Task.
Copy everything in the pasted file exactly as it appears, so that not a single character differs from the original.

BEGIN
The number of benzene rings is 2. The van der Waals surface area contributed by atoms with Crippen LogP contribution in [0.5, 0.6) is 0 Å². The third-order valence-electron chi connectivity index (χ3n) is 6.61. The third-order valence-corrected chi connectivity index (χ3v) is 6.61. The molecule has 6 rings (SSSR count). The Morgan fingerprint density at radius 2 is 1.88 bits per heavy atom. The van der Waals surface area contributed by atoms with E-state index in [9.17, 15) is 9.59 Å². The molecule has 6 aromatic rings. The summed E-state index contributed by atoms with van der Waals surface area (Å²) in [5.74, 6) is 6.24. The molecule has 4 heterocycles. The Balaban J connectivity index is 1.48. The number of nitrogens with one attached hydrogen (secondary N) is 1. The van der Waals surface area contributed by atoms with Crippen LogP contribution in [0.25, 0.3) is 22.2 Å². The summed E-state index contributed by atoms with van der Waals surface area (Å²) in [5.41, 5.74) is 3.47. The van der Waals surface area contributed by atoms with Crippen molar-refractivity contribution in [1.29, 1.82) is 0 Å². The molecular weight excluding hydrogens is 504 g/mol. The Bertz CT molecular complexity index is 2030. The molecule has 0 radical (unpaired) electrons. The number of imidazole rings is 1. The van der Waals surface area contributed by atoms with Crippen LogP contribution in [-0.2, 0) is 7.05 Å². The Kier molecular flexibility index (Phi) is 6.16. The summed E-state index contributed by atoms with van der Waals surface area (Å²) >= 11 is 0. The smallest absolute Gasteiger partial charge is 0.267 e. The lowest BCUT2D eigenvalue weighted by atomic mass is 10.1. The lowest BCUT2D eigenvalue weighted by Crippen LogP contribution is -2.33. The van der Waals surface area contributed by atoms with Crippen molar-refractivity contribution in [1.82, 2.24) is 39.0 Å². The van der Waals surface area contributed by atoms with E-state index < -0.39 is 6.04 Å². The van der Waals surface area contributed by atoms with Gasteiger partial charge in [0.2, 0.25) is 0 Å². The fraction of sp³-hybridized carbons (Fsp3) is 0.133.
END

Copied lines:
The number of benzene rings is 2. The van der Waals surface area contributed by atoms with Crippen LogP contribution in [0.5, 0.6) is 0 Å². The third-order valence-electron chi connectivity index (χ3n) is 6.61. The third-order valence-corrected chi connectivity index (χ3v) is 6.61. The molecule has 6 rings (SSSR count). The Morgan fingerprint density at radius 2 is 1.88 bits per heavy atom. The van der Waals surface area contributed by atoms with E-state index in [9.17, 15) is 9.59 Å². The molecule has 6 aromatic rings. The summed E-state index contributed by atoms with van der Waals surface area (Å²) in [5.74, 6) is 6.24. The molecule has 4 heterocycles. The Balaban J connectivity index is 1.48. The number of nitrogens with one attached hydrogen (secondary N) is 1. The van der Waals surface area contributed by atoms with Crippen LogP contribution in [0.25, 0.3) is 22.2 Å². The summed E-state index contributed by atoms with van der Waals surface area (Å²) in [5.41, 5.74) is 3.47. The van der Waals surface area contributed by atoms with Crippen molar-refractivity contribution in [1.29, 1.82) is 0 Å². The molecular weight excluding hydrogens is 504 g/mol. The Bertz CT molecular complexity index is 2030. The molecule has 0 radical (unpaired) electrons. The number of imidazole rings is 1. The van der Waals surface area contributed by atoms with Crippen LogP contribution in [-0.2, 0) is 7.05 Å². The Kier molecular flexibility index (Phi) is 6.16. The summed E-state index contributed by atoms with van der Waals surface area (Å²) >= 11 is 0. The smallest absolute Gasteiger partial charge is 0.267 e. The lowest BCUT2D eigenvalue weighted by atomic mass is 10.1. The lowest BCUT2D eigenvalue weighted by Crippen LogP contribution is -2.33. The van der Waals surface area contributed by atoms with Crippen molar-refractivity contribution in [1.82, 2.24) is 39.0 Å². The van der Waals surface area contributed by atoms with E-state index < -0.39 is 6.04 Å². The van der Waals surface area contributed by atoms with Gasteiger partial charge in [0.2, 0.25) is 0 Å². The fraction of sp³-hybridized carbons (Fsp3) is 0.133.